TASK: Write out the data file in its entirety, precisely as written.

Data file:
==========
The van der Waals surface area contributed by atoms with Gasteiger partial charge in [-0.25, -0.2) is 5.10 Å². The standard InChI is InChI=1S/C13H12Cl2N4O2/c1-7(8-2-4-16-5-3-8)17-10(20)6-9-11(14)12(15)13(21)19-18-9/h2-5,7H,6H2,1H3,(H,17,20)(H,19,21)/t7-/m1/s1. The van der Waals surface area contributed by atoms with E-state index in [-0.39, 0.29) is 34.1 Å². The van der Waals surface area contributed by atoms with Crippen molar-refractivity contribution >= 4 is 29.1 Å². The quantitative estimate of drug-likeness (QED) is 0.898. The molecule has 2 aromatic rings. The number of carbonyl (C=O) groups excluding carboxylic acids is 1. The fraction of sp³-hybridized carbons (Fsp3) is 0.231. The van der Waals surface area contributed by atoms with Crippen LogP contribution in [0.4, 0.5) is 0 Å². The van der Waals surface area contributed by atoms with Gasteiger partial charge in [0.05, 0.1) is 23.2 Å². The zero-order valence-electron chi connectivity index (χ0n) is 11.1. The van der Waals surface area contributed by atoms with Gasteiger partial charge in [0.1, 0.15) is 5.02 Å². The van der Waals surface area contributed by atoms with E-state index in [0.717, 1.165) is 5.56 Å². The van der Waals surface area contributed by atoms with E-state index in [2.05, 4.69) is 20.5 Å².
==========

The van der Waals surface area contributed by atoms with Gasteiger partial charge in [-0.25, -0.2) is 5.10 Å². The standard InChI is InChI=1S/C13H12Cl2N4O2/c1-7(8-2-4-16-5-3-8)17-10(20)6-9-11(14)12(15)13(21)19-18-9/h2-5,7H,6H2,1H3,(H,17,20)(H,19,21)/t7-/m1/s1. The van der Waals surface area contributed by atoms with E-state index in [-0.39, 0.29) is 34.1 Å². The van der Waals surface area contributed by atoms with Crippen molar-refractivity contribution >= 4 is 29.1 Å². The quantitative estimate of drug-likeness (QED) is 0.898. The molecule has 2 aromatic rings. The number of carbonyl (C=O) groups excluding carboxylic acids is 1. The fraction of sp³-hybridized carbons (Fsp3) is 0.231. The van der Waals surface area contributed by atoms with Crippen LogP contribution in [0.4, 0.5) is 0 Å². The van der Waals surface area contributed by atoms with Gasteiger partial charge in [0.05, 0.1) is 23.2 Å². The zero-order valence-electron chi connectivity index (χ0n) is 11.1. The van der Waals surface area contributed by atoms with Gasteiger partial charge in [0.1, 0.15) is 5.02 Å². The van der Waals surface area contributed by atoms with E-state index in [0.717, 1.165) is 5.56 Å². The van der Waals surface area contributed by atoms with E-state index in [2.05, 4.69) is 20.5 Å².